UNITED NATIONS —
Kenyan teenager Jacinta knew she had no choice but to run away from home the second time a group of men tried to rape her in her coastal village.
Humiliated and scared of being attacked again, the teenager fled from Kilifi County to live with her sister in nearby Makueni County where she returned to her studies and her dream of being a lawyer. She also began campaigning for girls' rights.
In New York on Friday to witness the United Nations adopt a new set of global goals that includes empowering all women and girls, Jacinta, 17, said two of the biggest problems facing girls her age in Kenya were rape and early marriage.
"When I was attacked my grades started going down and I couldn't concentrate at school. I felt so ashamed ... I used to hate myself," Jacinta told the Thomson Reuters Foundation on a hotel terrace overlooking Manhattan on her first trip outside Kenya. "I want to see girls' rights respected. We need to fight all forms of discrimination against girls and women."
Jacinta was one of nine girls from Kenya, Pakistan, Brazil and the Philippines flown to New York by child rights group Plan International to be present as 193 U.N. member nations committed to a roadmap for change over the next 15 years.
The United Nations' 17 Sustainable Development Goals (SDGs) set out an ambitious vision to end poverty and hunger, and protect the planet, but also to achieve equality for women in all walks of life and a better education for girls.
A stand-alone goal commits countries to achieving gender equality and empowering women and girls, with targets to end child, early and forced marriage, female genital mutilation (FGM), and all forms of violence against women.
Figures from campaign group Girls Not Brides show more than 15 million girls worldwide are married before they turn 18.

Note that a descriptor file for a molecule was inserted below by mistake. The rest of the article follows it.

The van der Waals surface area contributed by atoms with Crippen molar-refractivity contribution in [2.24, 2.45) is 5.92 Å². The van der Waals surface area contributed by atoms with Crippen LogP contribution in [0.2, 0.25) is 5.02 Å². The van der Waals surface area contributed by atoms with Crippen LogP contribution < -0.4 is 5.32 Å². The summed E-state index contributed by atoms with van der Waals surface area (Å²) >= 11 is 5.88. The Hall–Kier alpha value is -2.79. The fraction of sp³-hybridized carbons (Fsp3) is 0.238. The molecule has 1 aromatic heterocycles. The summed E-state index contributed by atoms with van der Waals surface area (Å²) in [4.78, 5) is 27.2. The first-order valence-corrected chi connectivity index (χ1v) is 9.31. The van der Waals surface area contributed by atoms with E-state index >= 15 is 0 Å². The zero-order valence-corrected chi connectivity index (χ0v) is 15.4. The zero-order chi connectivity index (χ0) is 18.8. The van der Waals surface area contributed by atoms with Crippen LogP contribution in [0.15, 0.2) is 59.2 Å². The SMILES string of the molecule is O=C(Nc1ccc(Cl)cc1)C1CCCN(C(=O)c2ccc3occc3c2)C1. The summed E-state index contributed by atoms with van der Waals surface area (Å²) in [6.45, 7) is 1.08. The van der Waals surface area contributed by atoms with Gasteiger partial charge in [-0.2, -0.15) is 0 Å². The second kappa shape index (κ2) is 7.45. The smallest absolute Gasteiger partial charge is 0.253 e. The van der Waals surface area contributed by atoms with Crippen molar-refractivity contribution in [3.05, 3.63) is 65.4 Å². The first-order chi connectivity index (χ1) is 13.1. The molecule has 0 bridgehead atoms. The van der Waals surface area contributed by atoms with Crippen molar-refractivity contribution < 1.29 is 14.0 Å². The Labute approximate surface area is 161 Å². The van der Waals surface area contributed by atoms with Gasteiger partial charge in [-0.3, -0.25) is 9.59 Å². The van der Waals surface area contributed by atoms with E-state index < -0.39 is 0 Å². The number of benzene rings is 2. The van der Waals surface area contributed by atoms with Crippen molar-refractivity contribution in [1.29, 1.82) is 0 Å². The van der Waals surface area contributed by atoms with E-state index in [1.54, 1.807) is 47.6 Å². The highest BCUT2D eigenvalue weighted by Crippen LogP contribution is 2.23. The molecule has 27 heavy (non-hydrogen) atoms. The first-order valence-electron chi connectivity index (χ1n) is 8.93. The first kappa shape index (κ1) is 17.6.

Child marriage deprives girls of education and puts them at risk of serious injury through early childbirth.
Worldwide, more than 130 million girls and women have undergone female genital mutilation, which involves the partial or complete removal of the external genitalia and is considered a necessary pre-marriage ritual for girls in some countries.
While the SDGs aim to end child marriage and FGM, supporters acknowledge that measuring progress will be tricky as success would mean tackling deeply entrenched attitudes towards girls and women, and their place in society.
Shelby Quast, director of the Americas office for Equality Now, called for a worldwide indicator on female genital mutilation to track progress.
"Globally, there continues to be a huge gap between what governments commit to do and what happens in practice," she said.
Plan International CEO Anne-Birgitte Albrectsen said the challenges should not be underestimated, but neither should the opportunities offered by the SDGs, which are designed to help shape government policies and projects from now until 2030.
"For the first time ever, we have the potential to end poverty in our lifetime - it is within our grasp. However, this can only be achieved by recognising the potential of girls," Albrectsen said in a statement.
For Jacinta, wide-eyed at the skyscrapers of Manhattan and excited about trying new foods, now is the time for change.
"Girls need to be valued as much as boys and families must invest in our education," she said. "It's high time we let world leaders know we are ready to fight for our rights."